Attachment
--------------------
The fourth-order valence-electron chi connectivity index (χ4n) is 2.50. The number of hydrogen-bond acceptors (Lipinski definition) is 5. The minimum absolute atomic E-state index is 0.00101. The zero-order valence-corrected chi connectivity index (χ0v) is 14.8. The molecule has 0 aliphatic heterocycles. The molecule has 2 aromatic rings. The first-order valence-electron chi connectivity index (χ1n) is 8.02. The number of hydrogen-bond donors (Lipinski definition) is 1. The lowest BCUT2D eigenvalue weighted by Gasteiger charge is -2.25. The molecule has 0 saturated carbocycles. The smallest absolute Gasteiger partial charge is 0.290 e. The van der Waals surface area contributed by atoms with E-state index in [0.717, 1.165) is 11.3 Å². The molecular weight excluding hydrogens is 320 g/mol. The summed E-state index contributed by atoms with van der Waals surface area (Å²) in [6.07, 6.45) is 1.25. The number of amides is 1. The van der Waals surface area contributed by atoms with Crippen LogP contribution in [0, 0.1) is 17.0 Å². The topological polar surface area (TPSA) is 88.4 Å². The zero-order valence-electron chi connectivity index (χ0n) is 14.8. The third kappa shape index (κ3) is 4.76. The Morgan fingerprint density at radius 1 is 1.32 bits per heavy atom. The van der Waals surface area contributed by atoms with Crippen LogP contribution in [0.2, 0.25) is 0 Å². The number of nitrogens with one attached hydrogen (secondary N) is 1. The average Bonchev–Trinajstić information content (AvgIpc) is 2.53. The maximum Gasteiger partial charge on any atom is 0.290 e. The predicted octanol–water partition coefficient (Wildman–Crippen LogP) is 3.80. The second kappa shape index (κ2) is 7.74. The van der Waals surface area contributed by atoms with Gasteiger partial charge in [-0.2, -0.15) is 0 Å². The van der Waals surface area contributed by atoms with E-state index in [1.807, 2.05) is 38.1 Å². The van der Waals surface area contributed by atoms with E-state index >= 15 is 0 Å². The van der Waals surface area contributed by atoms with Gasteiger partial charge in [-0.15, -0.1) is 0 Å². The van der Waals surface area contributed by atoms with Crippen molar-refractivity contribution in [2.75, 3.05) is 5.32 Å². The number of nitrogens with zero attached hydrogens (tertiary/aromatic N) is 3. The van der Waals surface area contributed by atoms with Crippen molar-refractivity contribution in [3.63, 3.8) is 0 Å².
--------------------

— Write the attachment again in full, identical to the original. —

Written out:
The fourth-order valence-electron chi connectivity index (χ4n) is 2.50. The number of hydrogen-bond acceptors (Lipinski definition) is 5. The minimum absolute atomic E-state index is 0.00101. The zero-order valence-corrected chi connectivity index (χ0v) is 14.8. The molecule has 0 aliphatic heterocycles. The molecule has 2 aromatic rings. The first-order valence-electron chi connectivity index (χ1n) is 8.02. The number of hydrogen-bond donors (Lipinski definition) is 1. The lowest BCUT2D eigenvalue weighted by Gasteiger charge is -2.25. The molecule has 0 saturated carbocycles. The smallest absolute Gasteiger partial charge is 0.290 e. The van der Waals surface area contributed by atoms with E-state index in [0.717, 1.165) is 11.3 Å². The molecular weight excluding hydrogens is 320 g/mol. The summed E-state index contributed by atoms with van der Waals surface area (Å²) in [6.07, 6.45) is 1.25. The number of amides is 1. The van der Waals surface area contributed by atoms with Crippen LogP contribution in [0, 0.1) is 17.0 Å². The topological polar surface area (TPSA) is 88.4 Å². The zero-order valence-electron chi connectivity index (χ0n) is 14.8. The third kappa shape index (κ3) is 4.76. The Morgan fingerprint density at radius 1 is 1.32 bits per heavy atom. The van der Waals surface area contributed by atoms with Crippen LogP contribution in [0.2, 0.25) is 0 Å². The number of nitrogens with one attached hydrogen (secondary N) is 1. The average Bonchev–Trinajstić information content (AvgIpc) is 2.53. The maximum Gasteiger partial charge on any atom is 0.290 e. The predicted octanol–water partition coefficient (Wildman–Crippen LogP) is 3.80. The second kappa shape index (κ2) is 7.74. The van der Waals surface area contributed by atoms with Gasteiger partial charge in [-0.2, -0.15) is 0 Å². The van der Waals surface area contributed by atoms with E-state index in [1.807, 2.05) is 38.1 Å². The van der Waals surface area contributed by atoms with E-state index >= 15 is 0 Å². The van der Waals surface area contributed by atoms with Gasteiger partial charge in [-0.15, -0.1) is 0 Å². The van der Waals surface area contributed by atoms with Crippen molar-refractivity contribution in [2.75, 3.05) is 5.32 Å². The number of nitrogens with zero attached hydrogens (tertiary/aromatic N) is 3. The van der Waals surface area contributed by atoms with Crippen molar-refractivity contribution in [3.63, 3.8) is 0 Å².